I've been using etching cream on plain glassware for years, usually with strong graphic elements like numbers or letters. This time, inspired by delicate, floral etched French glasses I saw recently, I decided to go the softer route. I created stencils from a variety of decorative edge punches and etched a border along the rims of small glasses found at various thrift stores.
I think the etchings manage to unite a disparate group of glassware, but I like that the designs don't match. I'll use these to serve various cellos or aperitifs over the summer, but I think they'd make sweet votive candle holders for a summer table or could be utilized in casual wedding or bridal shower decor. You could also implement the same technique and punches to decorate the edges of mirrors, panels of a lantern, around a window pane, or on the glass in a picture frame.
A couple of things worth mentioning - I usually make my stencils from Con-Tact brand vinyl self-adhesive paper. However, I found that I couldn't get clean cuts from it when using more intricate punches. You can try putting a piece of paper under it (which works when you're punching washi tape), but I found a better solution for myself. I had some scraps of Loomtack left over from my decal projects, and I found it to be a great vinyl to use with these punches. I got very clean designs, it held well, and was easily removed. It's more expensive than regular Con-Tact paper, but you only need small amounts for the etching and then you can use the rest for other projects (See Inkbloom for project ideas).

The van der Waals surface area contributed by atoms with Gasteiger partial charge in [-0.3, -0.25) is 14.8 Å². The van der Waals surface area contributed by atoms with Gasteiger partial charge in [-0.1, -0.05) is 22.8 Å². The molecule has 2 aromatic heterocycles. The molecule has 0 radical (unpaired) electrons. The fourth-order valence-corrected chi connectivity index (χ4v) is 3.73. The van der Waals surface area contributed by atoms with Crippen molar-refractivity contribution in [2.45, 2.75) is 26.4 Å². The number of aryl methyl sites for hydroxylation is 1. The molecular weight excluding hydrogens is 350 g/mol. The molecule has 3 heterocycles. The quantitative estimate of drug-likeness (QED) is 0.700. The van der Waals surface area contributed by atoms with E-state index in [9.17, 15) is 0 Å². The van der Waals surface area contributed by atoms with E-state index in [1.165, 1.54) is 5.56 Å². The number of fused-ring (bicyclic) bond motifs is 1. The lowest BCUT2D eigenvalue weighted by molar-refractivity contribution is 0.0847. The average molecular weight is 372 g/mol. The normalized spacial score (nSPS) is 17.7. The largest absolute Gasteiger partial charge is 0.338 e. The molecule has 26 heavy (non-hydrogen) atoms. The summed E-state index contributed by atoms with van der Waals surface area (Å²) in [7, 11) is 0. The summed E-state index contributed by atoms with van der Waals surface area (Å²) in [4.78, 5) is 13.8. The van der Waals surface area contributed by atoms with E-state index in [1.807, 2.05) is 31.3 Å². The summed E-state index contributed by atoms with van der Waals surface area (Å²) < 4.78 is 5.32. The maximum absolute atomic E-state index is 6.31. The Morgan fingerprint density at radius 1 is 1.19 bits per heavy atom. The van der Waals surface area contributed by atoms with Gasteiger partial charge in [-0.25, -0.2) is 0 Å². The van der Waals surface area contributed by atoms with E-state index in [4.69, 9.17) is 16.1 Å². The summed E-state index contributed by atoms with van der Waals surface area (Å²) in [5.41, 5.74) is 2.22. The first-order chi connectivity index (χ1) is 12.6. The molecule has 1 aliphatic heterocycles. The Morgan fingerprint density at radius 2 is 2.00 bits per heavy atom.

As for glassware, straight sides are easiest to work with, though I've worked with tapered sides as well. The key to success with tapered sides is using a bone folder to make sure gaps are flattened out. You can also cut your stencil into pieces to make it fit properly, but it takes a little practice. Skip rounded glass, it'll be too difficult to get good results. Lastly, you can utilize double-sided tape to mask small areas, like the very rim of the glass. It's also good when you want to create thin lines. I tend to use 1/8-inch tape for delicate designs such as these.
Armour Etch Glass Etching Cream
Decorative Edge Paper Punches (see below)
Loomtack or other self-adhesive vinyl paper
Double-sided tape (optional)
1. Prep glassware by cleaning off any grease, dirt, or fingerprints.
2. Cut a strip of self-adhesive vinyl paper and carefully punch along the entire edge. Remove the paper backing and apply the stencil to your glass. Rub a bone folder over the edges to make sure there are no gaps or air bubbles. In addition, mask off the area under or over the edges of your design with extra pieces of vinyl paper (in case your etching cream should stray a bit).
3. Apply a thick coat of etching cream over the stencil, making sure all open areas are covered. Let it sit for 5 minutes, then rinse it off under running water. Remove the vinyl stencil, then wash and dry your glass before using.